Okay, so when we last left our Intrepid Heroine (that's me), I was practically frozen to the core. The second day of the class, Sunday, was at least as cold as Saturday. The temp was 24F when I left my house, with 10-15mph winds.
My cold-combatting strategy was multi-fold: I prepared a LARGE travel mug of coffee to take with me, attired myself in multiple layers of clothing (more on that in a minute), and pulled out some of my medieval stockings to wear under my boots. I also located a pair of vinyl exam gloves, a hat, and extra socks. HaHA! Take THAT, Winter! I was going to be warm!
At any rate, on Saturday night I ended up getting up during the night with my two year old son, who needed a complete change of clothing and bedding. I was tired when I went to bed, and tired when I got up, so coffee was a necessity.
Because we had to finish day 1 a little early due to the setting sun, it was decided that class would start as soon as all nine students arrived in the morning. I swear, I tried to get out of the house so I could get there a half an hour early, but I just couldn't manage it. I hate to be late, and hate for people to have to wait on me, so I was slightly mortified to find that I was the last to arrive. As per my instructor's usual demeanor, it was no big deal. At least that was a positive.
We went through the material for the morning, then took the written test. Fifty multiple choice questions ended up not being as difficult as I had thought it might be. Thankfully, I am a good student and test-taker. I wasn't reeeeally worried about the written test, but I did want to take that test in a hurry and get it over with. I was the first one done, and I scored a 100%! Rock!
At lunch, I finished putting on all the clothes and gear I was going to wear on the range. In case you are curious, this is what I wore, from the skin out:
my usual underwear
a pair of cotton-lycra bike shorts
a thermal longsleeve shirt
a cotton tshirt
a pair of midweight socks
a longsleeve turtleneck
a wool sweater
a fleece neck gaiter
winter motorcycling gloves
my husband's goose down parka (size: very large)
my mother's black leather combat boots (no lie, they really were my mom's)
and my full-face motorcycle helmet
THIS time, I was warm. The vinyl gloves made a HUGE difference; my fingers still got cold, but not as much as the first day.
Ok, so out on the driving range....we had the same bikes as the previous day, which was good in that we were familiar with them. The exercises consisted of a lot of turning and stopping: riding down a straight path, then stopping as fast as possible without locking up the brakes, riding in S-curves, riding over small obstacles, etc.
There was also the bane of my existence: U-turning in a confined area. Argh. I totally sucked at this. I could not control my speed, and my brain could NOT get into the groove of using my clutch to control speed and NOT the throttle. I hated it, and I knew it was on the skills test. The worst was knowing I could TOTALLY do it if I were on my scooter.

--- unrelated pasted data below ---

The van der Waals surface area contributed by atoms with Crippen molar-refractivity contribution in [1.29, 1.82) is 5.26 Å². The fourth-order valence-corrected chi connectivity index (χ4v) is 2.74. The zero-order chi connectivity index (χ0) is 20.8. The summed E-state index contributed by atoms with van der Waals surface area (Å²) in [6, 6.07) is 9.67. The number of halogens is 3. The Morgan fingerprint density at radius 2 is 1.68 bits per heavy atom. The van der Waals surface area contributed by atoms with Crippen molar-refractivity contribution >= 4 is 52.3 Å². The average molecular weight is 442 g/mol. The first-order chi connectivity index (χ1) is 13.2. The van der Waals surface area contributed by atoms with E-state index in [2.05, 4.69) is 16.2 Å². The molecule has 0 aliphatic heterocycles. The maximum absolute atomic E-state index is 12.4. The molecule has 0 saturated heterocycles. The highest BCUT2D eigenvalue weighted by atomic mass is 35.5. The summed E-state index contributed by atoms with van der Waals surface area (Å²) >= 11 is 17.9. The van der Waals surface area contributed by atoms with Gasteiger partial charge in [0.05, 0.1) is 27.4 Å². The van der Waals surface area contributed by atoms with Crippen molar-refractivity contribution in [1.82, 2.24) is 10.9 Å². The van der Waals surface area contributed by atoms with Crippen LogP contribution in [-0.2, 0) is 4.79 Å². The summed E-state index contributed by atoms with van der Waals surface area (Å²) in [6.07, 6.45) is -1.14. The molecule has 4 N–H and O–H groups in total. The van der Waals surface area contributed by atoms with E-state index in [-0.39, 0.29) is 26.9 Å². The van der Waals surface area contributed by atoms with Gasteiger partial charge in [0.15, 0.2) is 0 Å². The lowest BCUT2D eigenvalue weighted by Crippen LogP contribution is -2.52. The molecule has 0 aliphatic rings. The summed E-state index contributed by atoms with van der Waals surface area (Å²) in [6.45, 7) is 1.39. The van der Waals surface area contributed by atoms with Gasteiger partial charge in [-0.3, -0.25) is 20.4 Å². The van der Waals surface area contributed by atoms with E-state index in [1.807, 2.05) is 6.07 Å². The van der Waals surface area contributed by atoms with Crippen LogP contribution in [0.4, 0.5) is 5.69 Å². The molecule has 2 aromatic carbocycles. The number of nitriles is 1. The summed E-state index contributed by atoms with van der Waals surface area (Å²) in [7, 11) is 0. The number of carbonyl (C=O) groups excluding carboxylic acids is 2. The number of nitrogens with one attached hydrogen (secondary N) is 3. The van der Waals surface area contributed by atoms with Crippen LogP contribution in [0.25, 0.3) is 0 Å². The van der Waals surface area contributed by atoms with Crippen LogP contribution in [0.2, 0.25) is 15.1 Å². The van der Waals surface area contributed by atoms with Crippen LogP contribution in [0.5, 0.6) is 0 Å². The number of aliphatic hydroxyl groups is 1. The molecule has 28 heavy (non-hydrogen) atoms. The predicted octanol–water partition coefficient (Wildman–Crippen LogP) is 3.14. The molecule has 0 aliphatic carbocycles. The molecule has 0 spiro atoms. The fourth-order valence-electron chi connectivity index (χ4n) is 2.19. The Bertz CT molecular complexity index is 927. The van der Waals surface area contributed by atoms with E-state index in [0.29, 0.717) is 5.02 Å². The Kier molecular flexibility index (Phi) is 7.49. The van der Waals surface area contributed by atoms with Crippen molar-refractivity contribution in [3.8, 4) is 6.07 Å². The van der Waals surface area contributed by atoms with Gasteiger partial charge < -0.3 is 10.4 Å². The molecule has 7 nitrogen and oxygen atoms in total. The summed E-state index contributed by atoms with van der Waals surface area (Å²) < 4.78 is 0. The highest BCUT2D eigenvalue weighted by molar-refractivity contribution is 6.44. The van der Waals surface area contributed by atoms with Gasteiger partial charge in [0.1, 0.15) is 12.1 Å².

We also practiced swerving to avoid obstacles, which was a total blast! I liked the one exercise where the instructor would wait til the last minute to tell you which way to swerve. I nailed those.
After a while, it was time for the skills test. Yikes!
There are four skills or items on the test: a quick stop, swerving to avoid an obstacle, riding a curve with consistent speed, and the dreaded U-turn in a confined space.
First up was a combination skill -- ride into the U-turn box, make a figure eight and ride out, speed up into second gear and swerve to avoid the 'bus'. Then stop. Piece of cake, right? Holy cow. I sucked at the U-turning. I sucked so hard at it that I almost stalled, I put my foot down at least twice, and I went outside the box lines at least twice. Eight points off for that mess.
The worst about that was I made the mistake of watching one of the people before me, a woman who was having a hard time in the class anyway. She started her figure eight and dropped the bike and fell under it. She was done, and now I was nervous.
Next was the quick stop. I totally nailed that, stopping really well using BOTH brakes AND getting all the way down to first gear before stopping. They did say I should have stopped a little sooner, though, so I lost a point there.
Three-quarters of the way through now....last skill was riding a curve. I used all my competitive horseback riding skills for this one and it paid off -- a beautiful curve and only one point off for slowing a bit during the height of the curve.
The bottom line, though, after all the bikes were parked and most of the gear was off, was this:
They gave me my Virginia class M designation and a MSF competion card. Now I get to take it to the DMV and get my license updated!
I am so thrilled! I can ride a motorcycle!
Now, as much as I love winter, I really would like it to be just a little warmer, pleeeeease, so I can ride my scooter without a ton of clothing!